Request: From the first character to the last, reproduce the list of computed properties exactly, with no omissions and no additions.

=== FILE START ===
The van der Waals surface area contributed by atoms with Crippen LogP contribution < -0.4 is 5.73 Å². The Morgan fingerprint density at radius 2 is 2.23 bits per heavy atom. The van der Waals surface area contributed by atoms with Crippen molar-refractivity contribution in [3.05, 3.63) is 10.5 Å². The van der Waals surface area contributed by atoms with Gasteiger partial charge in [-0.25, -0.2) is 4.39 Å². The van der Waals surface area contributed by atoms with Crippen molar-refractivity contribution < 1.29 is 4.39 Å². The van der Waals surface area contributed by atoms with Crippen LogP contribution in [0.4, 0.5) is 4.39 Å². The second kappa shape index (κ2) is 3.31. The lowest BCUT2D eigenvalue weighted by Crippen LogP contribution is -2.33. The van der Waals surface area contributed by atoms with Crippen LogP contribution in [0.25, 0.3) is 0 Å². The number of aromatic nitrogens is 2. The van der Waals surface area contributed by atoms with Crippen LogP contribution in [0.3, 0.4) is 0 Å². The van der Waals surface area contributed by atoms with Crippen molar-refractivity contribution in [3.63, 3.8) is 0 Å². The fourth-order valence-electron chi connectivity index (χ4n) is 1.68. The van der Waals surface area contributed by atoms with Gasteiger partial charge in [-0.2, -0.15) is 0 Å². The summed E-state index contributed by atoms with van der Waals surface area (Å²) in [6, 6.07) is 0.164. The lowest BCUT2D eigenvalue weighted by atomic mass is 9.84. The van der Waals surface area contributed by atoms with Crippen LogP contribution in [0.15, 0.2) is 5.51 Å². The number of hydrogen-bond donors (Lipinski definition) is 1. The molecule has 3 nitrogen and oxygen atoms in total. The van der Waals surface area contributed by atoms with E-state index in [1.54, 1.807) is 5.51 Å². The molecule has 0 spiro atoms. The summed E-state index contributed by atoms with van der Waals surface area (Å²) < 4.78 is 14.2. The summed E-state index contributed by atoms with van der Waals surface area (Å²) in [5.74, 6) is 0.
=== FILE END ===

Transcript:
The van der Waals surface area contributed by atoms with Crippen LogP contribution < -0.4 is 5.73 Å². The Morgan fingerprint density at radius 2 is 2.23 bits per heavy atom. The van der Waals surface area contributed by atoms with Crippen molar-refractivity contribution in [3.05, 3.63) is 10.5 Å². The van der Waals surface area contributed by atoms with Gasteiger partial charge in [-0.25, -0.2) is 4.39 Å². The van der Waals surface area contributed by atoms with Crippen molar-refractivity contribution < 1.29 is 4.39 Å². The van der Waals surface area contributed by atoms with Crippen LogP contribution in [0.4, 0.5) is 4.39 Å². The second kappa shape index (κ2) is 3.31. The lowest BCUT2D eigenvalue weighted by Crippen LogP contribution is -2.33. The van der Waals surface area contributed by atoms with Crippen LogP contribution in [0.25, 0.3) is 0 Å². The number of aromatic nitrogens is 2. The van der Waals surface area contributed by atoms with Crippen LogP contribution in [0.3, 0.4) is 0 Å². The van der Waals surface area contributed by atoms with Crippen molar-refractivity contribution in [3.63, 3.8) is 0 Å². The fourth-order valence-electron chi connectivity index (χ4n) is 1.68. The van der Waals surface area contributed by atoms with Gasteiger partial charge in [-0.2, -0.15) is 0 Å². The summed E-state index contributed by atoms with van der Waals surface area (Å²) in [6, 6.07) is 0.164. The lowest BCUT2D eigenvalue weighted by atomic mass is 9.84. The van der Waals surface area contributed by atoms with Crippen LogP contribution in [0.15, 0.2) is 5.51 Å². The number of hydrogen-bond donors (Lipinski definition) is 1. The molecule has 3 nitrogen and oxygen atoms in total. The van der Waals surface area contributed by atoms with E-state index in [1.54, 1.807) is 5.51 Å². The molecule has 0 spiro atoms. The summed E-state index contributed by atoms with van der Waals surface area (Å²) < 4.78 is 14.2. The summed E-state index contributed by atoms with van der Waals surface area (Å²) in [5.74, 6) is 0.